Can Adam Smith save your marriage? Four steps of 'Spousonomics'

By , Correspondent

2. Lose the fight, win a happy marriage (loss aversion)

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    Loss aversion is what makes couples stay up and fight all night, refuse to compromise or apologize, and not recognize the good things in front of them, according to behavioral economists. When you get to that point, call a timeout.
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Principle: As behavioral economists like to point out, we become irrational when we're losing. One landmark study suggests losses hurt twice as much as gains satisfy, all of which means humans try to avoid losing at all costs.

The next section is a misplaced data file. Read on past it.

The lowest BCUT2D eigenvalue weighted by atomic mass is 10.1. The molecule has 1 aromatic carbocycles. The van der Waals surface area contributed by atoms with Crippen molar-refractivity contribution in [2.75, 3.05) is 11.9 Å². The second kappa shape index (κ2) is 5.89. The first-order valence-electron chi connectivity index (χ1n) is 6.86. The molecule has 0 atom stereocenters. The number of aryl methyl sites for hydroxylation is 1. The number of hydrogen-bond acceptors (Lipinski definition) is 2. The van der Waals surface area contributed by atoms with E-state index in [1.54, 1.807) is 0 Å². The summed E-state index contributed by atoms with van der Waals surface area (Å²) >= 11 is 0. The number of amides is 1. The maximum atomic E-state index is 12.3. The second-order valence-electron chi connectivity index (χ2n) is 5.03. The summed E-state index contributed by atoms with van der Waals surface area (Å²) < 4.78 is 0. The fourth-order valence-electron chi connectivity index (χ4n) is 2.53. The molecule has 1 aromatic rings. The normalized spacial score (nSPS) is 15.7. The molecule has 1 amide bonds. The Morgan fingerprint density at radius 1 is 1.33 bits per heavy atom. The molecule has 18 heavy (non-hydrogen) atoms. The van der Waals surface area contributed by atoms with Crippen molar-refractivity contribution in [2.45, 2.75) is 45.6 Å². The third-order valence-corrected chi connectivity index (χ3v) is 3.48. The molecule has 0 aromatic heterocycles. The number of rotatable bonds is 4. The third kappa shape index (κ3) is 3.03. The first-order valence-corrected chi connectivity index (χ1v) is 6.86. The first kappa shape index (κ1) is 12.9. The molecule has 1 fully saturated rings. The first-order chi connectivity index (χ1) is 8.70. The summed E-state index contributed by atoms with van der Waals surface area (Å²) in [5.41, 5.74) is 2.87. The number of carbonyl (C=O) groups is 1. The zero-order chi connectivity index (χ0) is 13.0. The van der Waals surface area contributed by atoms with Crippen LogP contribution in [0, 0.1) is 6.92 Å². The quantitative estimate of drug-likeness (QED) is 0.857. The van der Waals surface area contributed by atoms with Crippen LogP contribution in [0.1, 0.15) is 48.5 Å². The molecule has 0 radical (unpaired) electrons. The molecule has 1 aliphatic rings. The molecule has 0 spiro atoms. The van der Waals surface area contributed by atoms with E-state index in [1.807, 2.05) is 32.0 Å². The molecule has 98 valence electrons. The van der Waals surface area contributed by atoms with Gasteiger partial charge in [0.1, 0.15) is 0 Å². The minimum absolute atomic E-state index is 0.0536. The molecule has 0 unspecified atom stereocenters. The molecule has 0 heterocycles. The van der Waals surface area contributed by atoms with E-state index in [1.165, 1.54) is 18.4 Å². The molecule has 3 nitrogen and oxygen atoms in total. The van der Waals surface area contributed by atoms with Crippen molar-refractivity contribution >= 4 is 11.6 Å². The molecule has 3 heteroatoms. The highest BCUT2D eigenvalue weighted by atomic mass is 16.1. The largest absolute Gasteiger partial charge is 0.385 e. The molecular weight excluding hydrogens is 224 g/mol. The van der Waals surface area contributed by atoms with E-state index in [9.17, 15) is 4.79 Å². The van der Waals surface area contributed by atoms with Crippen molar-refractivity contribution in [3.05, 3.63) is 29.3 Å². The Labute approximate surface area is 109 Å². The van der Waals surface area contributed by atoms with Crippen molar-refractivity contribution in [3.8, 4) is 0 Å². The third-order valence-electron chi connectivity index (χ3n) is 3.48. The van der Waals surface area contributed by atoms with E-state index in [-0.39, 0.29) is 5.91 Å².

Payoff: Loss aversion is what makes couples stay up and fight all night, refuse to compromise or apologize, and not recognize the good things in front of them because they're too focused on how things used to be. "Whenever we feel like losing something, we act rashly," says Ms. Szuchman. "I still like to be right, but I do try a lot more to call a timeout when I know that I just keep saying the same thing or when I know I just don't want to lose."

Kids and the changes they bring can kick-start a couple’s loss aversion, too, adds Szuchman. Instead of looking back fondly on the “good times,” and measuring everything against those carefree days in your 20s, reframe, consider what you’ve gained, and establish a new status quo.

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